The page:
Gray, W. D. (2000)

Gray, W. D. (2000). The nature and processing of errors in interactive behavior. Cognitive Science, 24(2), 205-248.

The Nature and Processing of Errors in Interactive Behavior

Understanding the nature of errors in a simple, rule-based task -- programming a VCR -- required analyzing the interactions among human cognition, the artifact, and the task. This analysis was guided by least-effort principles and yielded a control structure that combined a device-task rule-hierarchy with display-based difference-reduction. A model based on this analysis was used to trace action protocols collected from participants as they programmed a simulated VCR. Trials that ended without success (the show was not correctly programmed) were interrogated to yield insights regarding problems in acquiring the control structure. For successful trials (the show was correctly programmed), steps that the model would make were categorized as matches to the model; steps that the model would not make were violations of the model. The model was able to trace the vast majority of correct keystrokes and yielded a business-as-usual account of the detection and correction of errors. Violations of the model fell into one of two fundamental categories. The model provided insights into certain subcategories of errors; whereas, regularities within other subcategories of error suggested limitations to the model. Although errors were rare when compared to the total number of correct actions, they were important. Problems with just 4% of the keypresses would have prevented two-thirds of the shows from being successfully recorded. A misprogrammed show is a minor annoyance to the user. However, devices with the approximate complexity of a VCR are ubiquitous and have found their way into emergency rooms, airplane cockpits, power plants, and so on. Errors of ignorance may be reduced by training; however, errors in the routine performance of skilled users can only be reduced by design.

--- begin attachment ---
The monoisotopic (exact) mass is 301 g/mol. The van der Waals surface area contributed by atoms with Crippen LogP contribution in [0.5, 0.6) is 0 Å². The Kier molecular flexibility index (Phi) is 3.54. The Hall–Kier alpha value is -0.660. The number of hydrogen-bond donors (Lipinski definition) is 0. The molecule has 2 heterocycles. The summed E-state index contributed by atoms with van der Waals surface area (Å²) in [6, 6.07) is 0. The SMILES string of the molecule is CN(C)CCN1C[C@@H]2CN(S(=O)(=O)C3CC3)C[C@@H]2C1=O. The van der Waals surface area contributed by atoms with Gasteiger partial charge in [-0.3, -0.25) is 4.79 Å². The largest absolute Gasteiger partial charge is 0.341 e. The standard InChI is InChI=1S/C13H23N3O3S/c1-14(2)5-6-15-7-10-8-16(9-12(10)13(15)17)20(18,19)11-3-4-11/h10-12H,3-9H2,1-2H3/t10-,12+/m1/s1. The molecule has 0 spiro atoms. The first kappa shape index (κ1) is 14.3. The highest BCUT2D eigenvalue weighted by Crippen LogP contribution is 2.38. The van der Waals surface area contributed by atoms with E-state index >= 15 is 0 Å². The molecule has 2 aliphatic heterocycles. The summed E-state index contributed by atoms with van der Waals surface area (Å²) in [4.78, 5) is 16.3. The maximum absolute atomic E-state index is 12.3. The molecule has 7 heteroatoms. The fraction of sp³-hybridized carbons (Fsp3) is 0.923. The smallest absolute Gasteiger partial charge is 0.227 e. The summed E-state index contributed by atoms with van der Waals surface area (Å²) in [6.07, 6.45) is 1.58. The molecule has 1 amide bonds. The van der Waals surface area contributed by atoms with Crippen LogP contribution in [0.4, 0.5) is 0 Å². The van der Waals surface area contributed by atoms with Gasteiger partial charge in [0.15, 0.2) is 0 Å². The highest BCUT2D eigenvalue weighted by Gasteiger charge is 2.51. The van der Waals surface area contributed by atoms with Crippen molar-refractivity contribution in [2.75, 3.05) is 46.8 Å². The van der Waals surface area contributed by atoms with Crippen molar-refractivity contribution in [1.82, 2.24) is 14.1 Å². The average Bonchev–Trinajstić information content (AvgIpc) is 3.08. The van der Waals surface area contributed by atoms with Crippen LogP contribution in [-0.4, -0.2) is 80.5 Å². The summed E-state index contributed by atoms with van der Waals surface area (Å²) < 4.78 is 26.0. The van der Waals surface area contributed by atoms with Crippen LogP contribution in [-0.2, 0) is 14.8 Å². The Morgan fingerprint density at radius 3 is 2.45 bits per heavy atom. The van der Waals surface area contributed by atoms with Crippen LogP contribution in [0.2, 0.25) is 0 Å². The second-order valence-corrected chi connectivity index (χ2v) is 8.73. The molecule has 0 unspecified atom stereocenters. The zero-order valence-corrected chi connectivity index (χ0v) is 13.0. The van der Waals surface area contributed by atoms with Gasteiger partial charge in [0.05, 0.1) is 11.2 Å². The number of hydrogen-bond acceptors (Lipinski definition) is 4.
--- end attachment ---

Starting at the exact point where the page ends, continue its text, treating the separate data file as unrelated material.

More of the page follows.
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Please note that the copyright of this article is owned by the Cognitive Science Society and that the publisher of the Cognitive Science journal is Elsevier.

If you found this page because you are interested in the subject of human error, be sure to check out some of my other work:

Gray, W. D., Sabnani, H., & Kirschenbaum, S. S. (1993). "Human Error," by James Reason. International Journal of Man-Machine Studies, 39(6), 1051–1057.

Gray, W. D. (2004). Errors in interactive behavior. In W. S. Bainbridge (Ed.), Encyclopedia of Human-Computer Interaction (pp. 230-235): Berkshire Publishing Group

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